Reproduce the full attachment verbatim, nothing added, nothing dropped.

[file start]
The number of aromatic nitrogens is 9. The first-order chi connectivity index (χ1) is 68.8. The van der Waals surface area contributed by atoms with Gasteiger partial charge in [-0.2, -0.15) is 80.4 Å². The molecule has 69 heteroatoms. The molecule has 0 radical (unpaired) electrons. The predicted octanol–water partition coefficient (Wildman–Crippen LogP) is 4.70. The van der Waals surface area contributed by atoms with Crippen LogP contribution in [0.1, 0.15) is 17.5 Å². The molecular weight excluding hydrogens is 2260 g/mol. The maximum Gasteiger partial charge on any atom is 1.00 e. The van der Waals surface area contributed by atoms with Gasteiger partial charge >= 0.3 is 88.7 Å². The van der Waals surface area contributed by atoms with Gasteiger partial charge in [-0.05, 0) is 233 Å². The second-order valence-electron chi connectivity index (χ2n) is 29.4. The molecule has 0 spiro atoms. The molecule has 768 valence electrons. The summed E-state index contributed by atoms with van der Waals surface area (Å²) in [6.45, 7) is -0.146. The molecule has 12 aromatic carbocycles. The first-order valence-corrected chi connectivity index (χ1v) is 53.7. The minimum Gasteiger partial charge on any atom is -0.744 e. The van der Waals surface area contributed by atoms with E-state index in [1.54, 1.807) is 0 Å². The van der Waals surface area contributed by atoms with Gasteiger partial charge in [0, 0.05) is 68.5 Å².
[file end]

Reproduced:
The number of aromatic nitrogens is 9. The first-order chi connectivity index (χ1) is 68.8. The van der Waals surface area contributed by atoms with Gasteiger partial charge in [-0.2, -0.15) is 80.4 Å². The molecule has 69 heteroatoms. The molecule has 0 radical (unpaired) electrons. The predicted octanol–water partition coefficient (Wildman–Crippen LogP) is 4.70. The van der Waals surface area contributed by atoms with Crippen LogP contribution in [0.1, 0.15) is 17.5 Å². The molecular weight excluding hydrogens is 2260 g/mol. The maximum Gasteiger partial charge on any atom is 1.00 e. The van der Waals surface area contributed by atoms with Gasteiger partial charge >= 0.3 is 88.7 Å². The van der Waals surface area contributed by atoms with Gasteiger partial charge in [-0.05, 0) is 233 Å². The second-order valence-electron chi connectivity index (χ2n) is 29.4. The molecule has 0 spiro atoms. The molecule has 768 valence electrons. The summed E-state index contributed by atoms with van der Waals surface area (Å²) in [6.45, 7) is -0.146. The molecule has 12 aromatic carbocycles. The first-order valence-corrected chi connectivity index (χ1v) is 53.7. The minimum Gasteiger partial charge on any atom is -0.744 e. The van der Waals surface area contributed by atoms with E-state index in [1.54, 1.807) is 0 Å². The van der Waals surface area contributed by atoms with Gasteiger partial charge in [0, 0.05) is 68.5 Å².